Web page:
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Their submission persuaded 3,000 tents of Zaian to follow and within six weeks just 2,500 tents remained opposed to French rule. Hammou was killed in Spring 1921 by a Berber war party led by Hassan and soon after a combined French and Berber attack on Bekrit defeated the last remaining Zaian force, ending the seven-year-long war. After the war, French expansion in the area continued and they brought almost the entire Middle Atlas under their control by June 1922. Though they held him in high regard, Lyautey and Henrys blamed Laverdure for the defeat, with the latter describing the Lieutenant-Colonel's march from Khénifra as a "poorly prepared and poorly executed" "act of indiscipline". Laverdure was thought to have underestimated the ability of the Berbers to operate offensively in mountainous terrain against his column. His motive for the "inexcusable imprudence" of disobeying orders is thought to have been for personal glory and to bring the war to an early conclusion. One of the survivors of the battle, Jean Pichon, said that Laverdure was "haunted by the obsessive temptation" of defeating Hammou. Lyautey stated, in a letter to Minister of War Alexandre Millerand, that Laverdure, had he not died on the field, would have deserved "the most severe punishment" at the hands of a military tribunal.
It is thought that Laverdure's actions may have been influenced by a school of thought, advocated by General Charles Mangin, that bold movements would intimidate the North African tribes into submission. This school of thought was critical of Lyautey's campaign of negotiation backed up by the threat of military power, arguing that it cost too many casualties and that a bolder commander should be appointed instead. Mangin's opinions had many advocates among the French officers of the colonial forces in Morocco, keen to end the war quickly and transfer to the Western Front, were praised by newspapers, books and journal articles in France and had the support of part of the Chamber of Deputies. Lyautey believed that he had to constantly battle against this school of thought and could not hope to defeat the men who followed it as they were "self-satisfied with its infallibility and convinced of the pitiful inferiority of those who do not submit to it blindly".

投稿日時 - 2019-02-11 01:29:36

QNo.9586638

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>Their submission persuaded 3,000 tents of Zaian to follow and within six weeks just 2,500 tents remained opposed to French rule. Hammou was killed in Spring 1921 by a Berber war party led by Hassan and soon after a combined French and Berber attack on Bekrit defeated the last remaining Zaian force, ending the seven-year-long war. After the war, French expansion in the area continued and they brought almost the entire Middle Atlas under their control by June 1922.
⇒ザイアン軍の3,000軒のテントに対して、彼らの服従に従うよう説得したが、6週間の内ではちょうど2500軒のテントがフランスの統治に反対(のまま)だった。ハムーは1921年春にハッサンが率いるベルベル戦争党一派によって殺されたが、その直後にベクリットに対するフランスとベルベルの複合隊攻撃が最後のザイア軍残党を破り、7年間の戦争を終えた。戦後、フランスの拡大は続き、1922年6月までに中部アトラスのほぼ全域を統制下に置いた。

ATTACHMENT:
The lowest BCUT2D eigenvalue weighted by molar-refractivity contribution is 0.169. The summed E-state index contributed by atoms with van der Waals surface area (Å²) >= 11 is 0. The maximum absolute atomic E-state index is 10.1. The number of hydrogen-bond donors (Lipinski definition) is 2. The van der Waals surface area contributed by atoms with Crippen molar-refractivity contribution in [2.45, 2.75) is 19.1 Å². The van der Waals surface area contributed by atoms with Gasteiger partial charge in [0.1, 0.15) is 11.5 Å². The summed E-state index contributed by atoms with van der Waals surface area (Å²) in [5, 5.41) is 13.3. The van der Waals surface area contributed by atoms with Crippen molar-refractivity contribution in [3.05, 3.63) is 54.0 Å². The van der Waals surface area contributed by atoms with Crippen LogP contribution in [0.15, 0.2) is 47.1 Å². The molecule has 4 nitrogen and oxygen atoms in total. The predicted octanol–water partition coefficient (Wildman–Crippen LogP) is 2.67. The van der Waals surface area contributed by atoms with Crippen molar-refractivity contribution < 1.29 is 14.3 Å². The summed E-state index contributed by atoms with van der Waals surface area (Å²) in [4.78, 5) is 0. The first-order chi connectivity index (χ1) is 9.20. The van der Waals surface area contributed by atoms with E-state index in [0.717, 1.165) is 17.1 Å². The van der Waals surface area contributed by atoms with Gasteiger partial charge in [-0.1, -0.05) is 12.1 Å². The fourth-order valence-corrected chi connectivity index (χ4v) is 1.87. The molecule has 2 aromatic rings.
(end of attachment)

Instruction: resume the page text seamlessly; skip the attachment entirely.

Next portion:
>Though they held him in high regard, Lyautey and Henrys blamed Laverdure for the defeat, with the latter describing the Lieutenant-Colonel's march from Khénifra as a "poorly prepared and poorly executed" "act of indiscipline". Laverdure was thought to have underestimated the ability of the Berbers to operate offensively in mountainous terrain against his column.
⇒リョーテイやヘンリスは、ラベルデュールを尊重してはいたが、今回の敗北を非難して、この中佐(ラベルデュール)のケニフラからの行軍は、「準備不十分にして、実行不十分」「無秩序な行為」であった、と述べた。ラベルデュールは、彼の縦隊に対して、山岳地帯で攻撃活動するベルベル軍の能力を過小評価していたと考えられる。

>His motive for the "inexcusable imprudence" of disobeying orders is thought to have been for personal glory and to bring the war to an early conclusion. One of the survivors of the battle, Jean Pichon, said that Laverdure was "haunted by the obsessive temptation" of defeating Hammou. Lyautey stated, in a letter to Minister of War Alexandre Millerand, that Laverdure, had he not died on the field, would have deserved "the most severe punishment" at the hands of a military tribunal.
⇒命令に従わないという「許し難い愚行」に対する彼の動機は、個人的な栄光のためであり、戦争を早く結論づけるためであったと考えられている。ラベルデュールはハムーを倒すという「強迫的な誘惑にとりつかれて」いたと、この戦いの生き残り兵の一人ジャン・ピションは述べた。リョーテイは、アレクサンドル・ミレランド戦争大臣宛の手紙で、ラベルデュールはたとえ戦場で死ななかったとしても、軍事法廷の手で(裁かれる)「最も厳しい処罰」に値したことであろう、と述べた。

>It is thought that Laverdure's actions may have been influenced by a school of thought, advocated by General Charles Mangin, that bold movements would intimidate the North African tribes into submission. This school of thought was critical of Lyautey's campaign of negotiation backed up by the threat of military power, arguing that it cost too many casualties and that a bolder commander should be appointed instead.
⇒ラベルデュールの行動は、大胆な動きが北アフリカの部族に服従を迫れるであろうという、シャルル・マンジン将軍によって提唱された考え方の一派によって影響されたかもしれないと考えられている。この思想の党派は、軍事力の脅威に裏打ちされたリョーテイの交渉戦法に批判的であり、それは輩出する犠牲者が多すぎるので、代わりに大胆な指揮官を任命すべきだと主張したのである。

>Mangin's opinions had many advocates among the French officers of the colonial forces in Morocco, keen to end the war quickly and transfer to the Western Front, were praised by newspapers, books and journal articles in France and had the support of part of the Chamber of Deputies. Lyautey believed that he had to constantly battle against this school of thought and could not hope to defeat the men who followed it as they were "self-satisfied with its infallibility and convinced of the pitiful inferiority of those who do not submit to it blindly".
⇒マンジンの意見は、戦争を迅速に終えて、西部戦線に移動することを切望するというもので、モロッコ植民地軍のフランス人将校の間に多くの支持者があり、フランスの新聞、書籍、およびジャーナル記事によって賞賛され、国会議員の一部の支持を得ていた。リョーテイは、この考えの派閥と絶えざる戦いを続けなければならないが、それに追随する人々は「その確実性に自信があり、黙ってそれを承服しない人々の哀れな劣等性を納得していた」ので、これに打ち勝つことは望むべくもないと信じていた。

投稿日時 - 2019-02-17 21:29:10

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回答ありがとうございました。

投稿日時 - 2019-02-19 00:28:56

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